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A Day in an Occupied School in Thessaloniki

As I was heading to the 7th Gymnasio-Lykeio of Thessaloniki, one of the occupied schools of the city, I was under the impression that that I was going to meet some students who didn’t know exactly what they were fighting for, who were not so bright or were blinded by what they see on TV or hear from politicians.
My first impression was, fortunately, wrong because the majority of them knew well what their cause was and why they closed the iron door of their school and kept out teachers.
As Alexis, 17, told me: ” We fight for what  is best for us and not to show off or because it is something that other schools do, so let’s do it. The occupation of the school is focused on our personal problems”.
Students from the school, as in many others of Thessaloniki, protest for better facilities, especially to the athletic department where they said the equipment is unsafe. They claimed that there is danger for the children who use it and some were injured but no one did anything about it. In one instance, they said, a student was injured by an iron bar to the neck and six years later the defective equipment still hasn’t been fixed.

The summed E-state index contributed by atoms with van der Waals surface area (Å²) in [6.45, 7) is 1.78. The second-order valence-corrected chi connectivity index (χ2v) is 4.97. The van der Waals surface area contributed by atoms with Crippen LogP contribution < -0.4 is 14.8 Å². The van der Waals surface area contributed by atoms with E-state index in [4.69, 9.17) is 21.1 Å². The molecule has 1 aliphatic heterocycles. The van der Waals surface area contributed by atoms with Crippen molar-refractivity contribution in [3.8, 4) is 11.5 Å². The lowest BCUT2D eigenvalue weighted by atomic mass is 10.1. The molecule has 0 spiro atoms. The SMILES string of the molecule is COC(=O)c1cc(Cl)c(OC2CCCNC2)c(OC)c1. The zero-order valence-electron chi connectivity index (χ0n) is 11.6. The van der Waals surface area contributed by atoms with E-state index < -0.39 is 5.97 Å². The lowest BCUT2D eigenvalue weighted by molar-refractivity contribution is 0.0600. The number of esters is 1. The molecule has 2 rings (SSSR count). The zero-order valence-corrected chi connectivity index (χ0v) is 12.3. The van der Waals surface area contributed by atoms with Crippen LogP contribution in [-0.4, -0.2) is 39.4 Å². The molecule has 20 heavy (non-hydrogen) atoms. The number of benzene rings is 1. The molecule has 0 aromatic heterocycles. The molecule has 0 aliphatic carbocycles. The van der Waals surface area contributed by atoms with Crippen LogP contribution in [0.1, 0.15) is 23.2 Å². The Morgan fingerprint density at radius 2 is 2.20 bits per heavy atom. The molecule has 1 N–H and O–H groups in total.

They said that another problem is that they are forced to buy on their own the books for foreign languages classes, including English, because the ministry will not pay for them, making it difficult for students who can’t afford the books, although some times parents groups or even teachers step in to help where the government won’t.
When someone asks then about the widespread belief that some such actions are organized by outside agitators, they denied it. ”They make a major mistake,” Alexis said about that allegations. “In our school, we voted democratically through our student council and the result was in favor of the occupation.” Giannis, 16, added: ”Do you mean political parties? No. There is no such a case”.
In the wider area of Thessaloniki some 30 schools are under occupation by students, an annual event across Greece, usually at this time of the year, leaving the classrooms idle and teachers locked out, and lost days are often not made up. The problem is bigger when two schools share the same building and only the one is in favor of such an action because none of them can function.

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